Ohio unemployment when Trump took office: 3.8 percent
Ohio unemployment now: 7.7 percent
On Monday, President Donald Trump will travel to Dayton, Ohio for his fourth rally in five days. The rally continues a trend of disregarding coronavirus precautions with large unmasked crowds despite knowing the danger that the virus poses, which he admitted in a recently released interview from February. Last Monday, he held indoor events in Arizona and Nevada, violating his own administration’s coronavirus safety guidelines, and he was fined by the city of Henderson, which hosted the rally. Trump’s lies about and the chaotic response to the coronavirus pandemic has led to nearly 200,000 U.S. deaths, including 4,580 in Ohio.
Roughly 416,000 fewer Ohioans are employed now than when President Trump first took office in 2017 — a 7.5 percent decline. Additionally, the president’s executive action on unemployment insurance has caused chaos in states across the country, reducing benefits by $300 per week. For perspective, a Center for American Progress analysis finds that, even if implemented, the president’s action would leave a typical single-parent family with one child in Ohio $1,295 short of making ends meet. Meanwhile, new reports show that if the Trump-backed lawsuit to repeal the Affordable Care Act (ACA) succeeds, 863,000 state residents could lose health coverage and 4.8 million Ohioans with preexisting conditions could face higher premiums or be barred from coverage during the pandemic.
Instead of leading the country out of the pandemic, Trump has continued his long-time assault on Social Security by calling for the termination of a large portion of its dedicated funding source — payroll taxes. Trump’s proposal, according to Chief Social Security Actuary Stephen Goss, would wipe out the Social Security Trust Fund by 2023. More than 2,386,362 Ohio residents — or roughly 20 percent of the state’s total population — are Social Security beneficiaries
Learn more about how the Trump administration’s policies have hurt Ohio families and put them at risk below.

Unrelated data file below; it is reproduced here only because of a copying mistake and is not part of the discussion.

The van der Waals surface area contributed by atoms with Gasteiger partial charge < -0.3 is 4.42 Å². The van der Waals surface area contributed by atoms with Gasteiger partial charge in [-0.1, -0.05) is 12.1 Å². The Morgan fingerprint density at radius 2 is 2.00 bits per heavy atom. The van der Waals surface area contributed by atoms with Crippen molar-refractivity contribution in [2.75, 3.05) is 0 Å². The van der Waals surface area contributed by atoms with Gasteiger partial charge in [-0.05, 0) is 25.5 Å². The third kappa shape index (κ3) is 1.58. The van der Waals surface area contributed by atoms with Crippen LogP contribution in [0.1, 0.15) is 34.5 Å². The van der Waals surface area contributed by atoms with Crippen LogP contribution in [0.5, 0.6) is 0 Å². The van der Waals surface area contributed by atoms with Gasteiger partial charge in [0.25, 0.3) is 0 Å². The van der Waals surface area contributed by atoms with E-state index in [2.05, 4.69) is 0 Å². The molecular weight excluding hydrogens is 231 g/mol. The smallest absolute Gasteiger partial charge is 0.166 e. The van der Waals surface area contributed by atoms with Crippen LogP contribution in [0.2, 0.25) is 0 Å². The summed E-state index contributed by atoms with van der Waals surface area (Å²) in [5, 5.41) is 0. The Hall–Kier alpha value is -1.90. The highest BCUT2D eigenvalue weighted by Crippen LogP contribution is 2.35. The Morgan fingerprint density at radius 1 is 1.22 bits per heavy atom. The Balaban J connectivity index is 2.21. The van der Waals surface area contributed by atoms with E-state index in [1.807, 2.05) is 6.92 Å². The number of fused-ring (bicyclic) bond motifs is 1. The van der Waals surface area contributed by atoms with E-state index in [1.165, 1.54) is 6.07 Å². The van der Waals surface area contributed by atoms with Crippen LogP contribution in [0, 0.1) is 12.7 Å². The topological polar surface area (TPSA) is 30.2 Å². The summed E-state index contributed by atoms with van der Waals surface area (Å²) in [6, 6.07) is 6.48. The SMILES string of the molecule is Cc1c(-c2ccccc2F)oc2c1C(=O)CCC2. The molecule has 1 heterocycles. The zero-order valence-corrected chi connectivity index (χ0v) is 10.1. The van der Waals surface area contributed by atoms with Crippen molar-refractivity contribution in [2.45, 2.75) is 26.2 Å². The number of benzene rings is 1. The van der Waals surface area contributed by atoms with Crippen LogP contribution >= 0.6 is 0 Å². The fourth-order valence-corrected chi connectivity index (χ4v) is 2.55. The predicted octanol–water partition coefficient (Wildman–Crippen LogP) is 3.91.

Claim: “I will bring the auto jobs back to America and keep your remaining auto jobs in Ohio.” — Donald Trump in Toledo, Ohio, October 27, 2016
Reality: Nearly 3,000 automobile manufacturing workers have been laid off in Ohio since Trump took office — a 13 percent decline.
Profits over wages
Claim: “My economic plan is going to grow this economy, raise your wages.” — Donald Trump in Akron, Ohio, August 22, 2016
Reality: President Trump promised voters that he would prioritize the interests of the middle class. Instead, his administration is rewriting the rules to reward corporate interests and make it harder for working Americans to get ahead:
- President Trump has the worst jobs record in history and is the only president to have lost net jobs on his watch.
- Trump blocked a federal minimum wage increase for Ohio workers. Two million state workers were denied a pay increase, resulting in $6 billion in lost wages.
Claim: “We will massively cut taxes for the middle class.” — Donald Trump in Wilmington, Ohio, November 4, 2016
Reality: The Tax Cuts and Jobs Act gave significantly larger tax cuts to the wealthy than to low- and middle-income workers.
- 394,770 Ohio households experienced a tax increase after the law’s passage.
- For the 2019 tax year, the average tax cut for the wealthiest 1 percent of Ohioans was $37,650. The average tax cut for the middle 20 percent of Ohioans was $770.